'Before Roger Federer retires, I want...', says former Top 10

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'Before Roger Federer retires, I want...', says former Top 10

After an elbow injury and two very complicated seasons, Kei Nishikori is looking to get back to what he once was. Recall that the Japanese tennis player reached the fourth position in the world ranking in 2015 and played in the final of the US Open 2014: final then lost against Marin Cilic.

Nishikori, after the Australian disappointment, went to the quarter-finals in both Rotterdam and Dubai, two ATP 500 tournaments, and has shown that he can still compete at high levels. In an interview with ATP ahead of this week's Miami Masters, Kei Nishikori talked about he would like to play a few more matches against Roger Federer, his 'idol'

Nishikori on his dream Masters 1000 match

"I would play Roger Federer, because he is my idol," Kei Nishikori responded when asked about his dream match at a Masters 1000 event. "If we can play a couple more times, it would be great because it is just fun to play against him."

Since their last meeting, both Roger Federer and Kei Nishikori have taken extended breaks. Kei Nishikori on his part believes Roger Federer will be on the tour for a while longer. The Japanese also claimed that playing against Federer is always an enriching experience.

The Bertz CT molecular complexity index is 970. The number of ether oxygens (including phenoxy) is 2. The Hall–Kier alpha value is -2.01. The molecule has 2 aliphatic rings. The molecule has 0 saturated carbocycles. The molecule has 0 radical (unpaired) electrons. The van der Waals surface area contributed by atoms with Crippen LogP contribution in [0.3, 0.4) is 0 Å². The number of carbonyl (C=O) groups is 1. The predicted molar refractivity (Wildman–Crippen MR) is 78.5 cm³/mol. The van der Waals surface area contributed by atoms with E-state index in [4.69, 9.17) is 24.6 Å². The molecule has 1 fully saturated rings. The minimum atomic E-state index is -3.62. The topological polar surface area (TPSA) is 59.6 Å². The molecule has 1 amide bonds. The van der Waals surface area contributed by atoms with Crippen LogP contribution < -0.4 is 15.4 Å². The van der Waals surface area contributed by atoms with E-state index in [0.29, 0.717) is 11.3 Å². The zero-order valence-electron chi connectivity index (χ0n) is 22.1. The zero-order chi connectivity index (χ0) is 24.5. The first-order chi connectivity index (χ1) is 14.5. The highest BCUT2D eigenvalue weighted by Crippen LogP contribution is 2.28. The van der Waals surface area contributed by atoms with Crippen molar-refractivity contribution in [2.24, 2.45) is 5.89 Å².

"You get many experiences from [playing] Roger Federer," Nishikori said. "I am sure he is going to play a couple more years. Before he retires, I want to play him a couple more times. A final would be great."

The trio of Novak Djokovic, Rafael Nadal and Roger Federer have monopolized the Grand Slams for well over a decade, and have continued to dominate even after going past their peak. And while there are several Next Gen players on the tour who put up impressive results, none of them have been able to deliver on the big stage.

It was in March last year that the ATP rankings were frozen due to the COVID-enforced tour suspension. Play resumed subsequently in August, but with a revised points system. The rankings traditionally work on a 'Best 18' results basis over a rolling period of 52 weeks.

But from August 2020, the system was changed to cover a player's best results over a time-period of nearly two years. This unforeseeable change in the rules helped Roger Federer the most, who was unable to compete in 2020 due to a double right knee surgery. At the same time, Andrey Rublev is the one player who would have justifiably felt hard done by.